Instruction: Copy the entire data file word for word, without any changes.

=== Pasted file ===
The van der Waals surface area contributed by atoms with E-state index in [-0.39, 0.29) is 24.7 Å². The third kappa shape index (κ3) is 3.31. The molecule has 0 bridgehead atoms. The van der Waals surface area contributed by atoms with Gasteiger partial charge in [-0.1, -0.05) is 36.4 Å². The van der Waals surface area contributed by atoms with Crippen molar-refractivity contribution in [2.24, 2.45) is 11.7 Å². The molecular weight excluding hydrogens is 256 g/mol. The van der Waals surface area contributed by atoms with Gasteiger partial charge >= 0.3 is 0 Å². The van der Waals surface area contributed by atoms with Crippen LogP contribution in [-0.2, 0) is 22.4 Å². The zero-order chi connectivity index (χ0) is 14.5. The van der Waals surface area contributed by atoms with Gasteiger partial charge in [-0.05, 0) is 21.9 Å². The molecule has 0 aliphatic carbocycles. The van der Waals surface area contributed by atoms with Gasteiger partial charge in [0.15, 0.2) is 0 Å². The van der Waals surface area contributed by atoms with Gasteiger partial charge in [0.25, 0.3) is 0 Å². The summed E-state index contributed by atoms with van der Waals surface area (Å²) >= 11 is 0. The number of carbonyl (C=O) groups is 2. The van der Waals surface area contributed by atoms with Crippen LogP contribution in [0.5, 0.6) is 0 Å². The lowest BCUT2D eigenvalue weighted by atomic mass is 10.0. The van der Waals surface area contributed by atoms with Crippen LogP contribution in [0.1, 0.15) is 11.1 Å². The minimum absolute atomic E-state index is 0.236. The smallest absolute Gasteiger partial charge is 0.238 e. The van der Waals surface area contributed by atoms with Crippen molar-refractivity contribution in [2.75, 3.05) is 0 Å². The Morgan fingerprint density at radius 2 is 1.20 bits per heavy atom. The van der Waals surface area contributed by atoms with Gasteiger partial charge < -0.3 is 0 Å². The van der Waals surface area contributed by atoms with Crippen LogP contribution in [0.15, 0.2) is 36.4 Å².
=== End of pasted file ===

The van der Waals surface area contributed by atoms with E-state index in [-0.39, 0.29) is 24.7 Å². The third kappa shape index (κ3) is 3.31. The molecule has 0 bridgehead atoms. The van der Waals surface area contributed by atoms with Gasteiger partial charge in [-0.1, -0.05) is 36.4 Å². The van der Waals surface area contributed by atoms with Crippen molar-refractivity contribution in [2.24, 2.45) is 11.7 Å². The molecular weight excluding hydrogens is 256 g/mol. The van der Waals surface area contributed by atoms with Gasteiger partial charge >= 0.3 is 0 Å². The van der Waals surface area contributed by atoms with Crippen LogP contribution in [-0.2, 0) is 22.4 Å². The zero-order chi connectivity index (χ0) is 14.5. The van der Waals surface area contributed by atoms with Gasteiger partial charge in [-0.05, 0) is 21.9 Å². The molecule has 0 aliphatic carbocycles. The van der Waals surface area contributed by atoms with Gasteiger partial charge in [0.15, 0.2) is 0 Å². The van der Waals surface area contributed by atoms with Gasteiger partial charge in [0.25, 0.3) is 0 Å². The summed E-state index contributed by atoms with van der Waals surface area (Å²) >= 11 is 0. The number of carbonyl (C=O) groups is 2. The van der Waals surface area contributed by atoms with Crippen LogP contribution in [0.5, 0.6) is 0 Å². The lowest BCUT2D eigenvalue weighted by atomic mass is 10.0. The van der Waals surface area contributed by atoms with Crippen LogP contribution in [0.1, 0.15) is 11.1 Å². The minimum absolute atomic E-state index is 0.236. The smallest absolute Gasteiger partial charge is 0.238 e. The van der Waals surface area contributed by atoms with Crippen molar-refractivity contribution in [2.75, 3.05) is 0 Å². The Morgan fingerprint density at radius 2 is 1.20 bits per heavy atom. The van der Waals surface area contributed by atoms with Gasteiger partial charge < -0.3 is 0 Å². The van der Waals surface area contributed by atoms with Crippen LogP contribution in [0.15, 0.2) is 36.4 Å².